I thought you’d never ask! ASSAULT WITH A DEADLY GLUE GUN is the first book in my new Anastasia Pollack Crafting Mysteries series from Midnight Ink. It’s a fast-paced amateur sleuth mystery infused with humor. Kirkus called it, “North Jersey’s more mature answer to Stephanie Plum.” How cool is that?
I understand that the protagonist in this novel is a new one for you. Tell us a little about her. Is she like you? How did she come about?
Is Anastasia like me? I’m getting asked that question a lot. Anastasia and I have similar backgrounds. We’re both North Jersey girls. We both went to art school. She’s a crafts editor for a women’s magazine. As I mentioned earlier, I design for magazines. I’ve also worked as a crafts editor for several craft book publishers. We both have two sons and one other relative in common (but I’m not saying which one!) The differences? My husband is very much alive (thank goodness!), I don’t have a Shakespeare quoting parrot, and I haven’t found any dead bodies hot glued to my office chair. Yet.
Love the title: Assault with a Deadly Glue Gun. And I know you write humorous mysteries, but where did that title come from? --Have you ever been assaulted with a deadly glue gun...
Anastasia came up with the title. And yes, I have been assaulted with a glue gun -- on more than one occasion. I’ve got the scars to prove it.
Would you say deadly glue guns kill people or do people kill people?
I’d say people kill people with deadly glue guns. Although certain glue guns have been known to take on a life of their own. Just ask mine.
And do you sleep with a glue gun under the pillow for protection – is it licensed?
Doesn’t everyone? No license required for glue guns, at least not yet.
In the new book, there's a Shakespeare quoting parrot named Ralph. Can you tell us some of his favorite lines from Shakespeare? And does he look for animalcentric quotes from the Bard or is he a generalist?
Ralph’s quotes are always situation-appropriate. He’ll pick up on something being said by someone and run with it. For instance, at the beginning of the book, Anastasia is confronted by a demand for $50,000 from her dead husband’s loan shark. Ralph sums up the situation by squawking, “If you have tears, prepare to shed them now, Julius Caesar. Act Three, Scene Two.” Ralph always annotates his quotes. Comes from spending most of his life in Great-aunt Penelope’s English lit classroom.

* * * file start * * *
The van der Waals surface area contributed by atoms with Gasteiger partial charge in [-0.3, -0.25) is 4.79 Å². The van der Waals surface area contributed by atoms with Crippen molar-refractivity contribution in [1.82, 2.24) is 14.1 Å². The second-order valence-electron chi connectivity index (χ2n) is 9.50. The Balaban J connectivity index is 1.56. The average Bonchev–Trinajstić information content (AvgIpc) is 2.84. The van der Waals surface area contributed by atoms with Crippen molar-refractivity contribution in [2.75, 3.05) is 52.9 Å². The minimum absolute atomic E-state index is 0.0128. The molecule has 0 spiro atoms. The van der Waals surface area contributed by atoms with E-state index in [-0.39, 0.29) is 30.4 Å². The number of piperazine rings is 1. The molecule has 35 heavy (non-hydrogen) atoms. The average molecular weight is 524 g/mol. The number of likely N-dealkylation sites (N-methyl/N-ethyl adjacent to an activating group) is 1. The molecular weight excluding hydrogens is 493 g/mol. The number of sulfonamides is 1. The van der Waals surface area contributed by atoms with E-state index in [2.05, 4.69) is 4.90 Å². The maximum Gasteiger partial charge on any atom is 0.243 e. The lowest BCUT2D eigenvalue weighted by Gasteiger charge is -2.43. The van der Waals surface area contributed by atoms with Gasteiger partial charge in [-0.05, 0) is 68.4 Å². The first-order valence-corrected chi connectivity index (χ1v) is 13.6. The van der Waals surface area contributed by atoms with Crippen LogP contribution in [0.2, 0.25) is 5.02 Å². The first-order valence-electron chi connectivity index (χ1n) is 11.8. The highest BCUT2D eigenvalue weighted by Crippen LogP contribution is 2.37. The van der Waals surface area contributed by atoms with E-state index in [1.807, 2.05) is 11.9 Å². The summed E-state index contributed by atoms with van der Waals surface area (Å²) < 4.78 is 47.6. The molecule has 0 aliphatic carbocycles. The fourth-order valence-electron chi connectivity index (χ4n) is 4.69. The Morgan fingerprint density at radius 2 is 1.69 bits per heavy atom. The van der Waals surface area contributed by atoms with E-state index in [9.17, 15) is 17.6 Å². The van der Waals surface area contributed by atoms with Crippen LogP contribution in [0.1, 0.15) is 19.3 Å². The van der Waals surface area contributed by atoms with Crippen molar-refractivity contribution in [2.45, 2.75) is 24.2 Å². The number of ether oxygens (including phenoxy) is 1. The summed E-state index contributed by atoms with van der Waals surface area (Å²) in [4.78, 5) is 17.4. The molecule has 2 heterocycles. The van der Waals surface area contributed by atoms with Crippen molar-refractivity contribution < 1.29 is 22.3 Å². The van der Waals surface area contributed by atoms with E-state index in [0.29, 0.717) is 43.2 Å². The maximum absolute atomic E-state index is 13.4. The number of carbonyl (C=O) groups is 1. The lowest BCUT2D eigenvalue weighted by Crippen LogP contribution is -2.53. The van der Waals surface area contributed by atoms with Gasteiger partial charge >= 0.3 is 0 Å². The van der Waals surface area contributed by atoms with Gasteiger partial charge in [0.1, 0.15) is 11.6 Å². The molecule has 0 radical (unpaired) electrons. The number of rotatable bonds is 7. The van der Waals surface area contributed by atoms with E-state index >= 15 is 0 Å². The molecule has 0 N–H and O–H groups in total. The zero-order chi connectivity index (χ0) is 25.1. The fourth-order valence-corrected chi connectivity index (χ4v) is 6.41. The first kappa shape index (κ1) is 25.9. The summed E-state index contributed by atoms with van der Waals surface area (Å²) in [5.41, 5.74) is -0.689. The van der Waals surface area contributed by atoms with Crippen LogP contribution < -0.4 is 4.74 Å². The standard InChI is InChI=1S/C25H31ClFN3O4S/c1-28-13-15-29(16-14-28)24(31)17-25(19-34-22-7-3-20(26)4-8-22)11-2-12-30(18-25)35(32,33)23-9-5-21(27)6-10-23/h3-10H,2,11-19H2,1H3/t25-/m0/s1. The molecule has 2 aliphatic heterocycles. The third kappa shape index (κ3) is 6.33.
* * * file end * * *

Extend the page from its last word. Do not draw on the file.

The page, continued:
And what's this about Anastasia's mother-in-law being a Communist? Or does she just like to wear pink?
Lucille is a card-carrying commie. Very old-school. Decidedly red.
How much of your fiction is drawn from real life? Or your life in particular.
I get much of my source material from either personal experience or observing life around me. I’m a total news junkie and have used actual news stories as springboards for plots and characters. And as I mentioned earlier, there is this one relative that Anastasia and I both have in common…
One of your pet peeves is people who don't return phone calls or answer their e-mails. I'm with you on both. Any chance the glue gun or another weapon might be used on these folks in a future novel?
Always a possibility. Anastasia’s been known to wield a mean X-acto knife, as well.
Tell us some of your signings that people can go to.
Right now I’m in the middle of a month-long blog tour. The schedule is posted on my website, http://www.loiswinston.com, and at Anastasia’s blog, http://www.anastasiapollack.blogspot.com. I’ll also be at several writers’ conventions and conferences throughout the year, and those are also posted on my website.
How and when/where can people get your book? And how can they reach you...assuming you want to be reached.
ASSAULT WITH A DEADLY GLUE GUN is available now at most bookstores, all the usual online venues, and at my publisher’s website, http://www.midnightinkbooks.com. I have links on my website that will take you directly to Amazon, B&N, etc. As for me, people can contact me through my website or by emailing me at email@example.com.
Anything else you want to share with us?
For the blog tour I’m doing this month, I’m giving away 5 copies of ASSAULT WITH A DEADLY GLUE GUN. Everyone who posts a comment to any of the blogs where I’m guesting (see above for where to find schedule) will be entered into a drawing. (Anyone who’s email isn’t included in their comment should email me privately at firstname.lastname@example.org to let me know they’ve entered.) In addition, I’m also giving away an assortment of crafts books to anyone who posts a comment on select blogs.
Thank you for being here today. I now know to stay out of the line of fire of glue guns. And I hope people will go and buy ASSAULT WITH A DEADLY GLUE GUN before the glue is dry.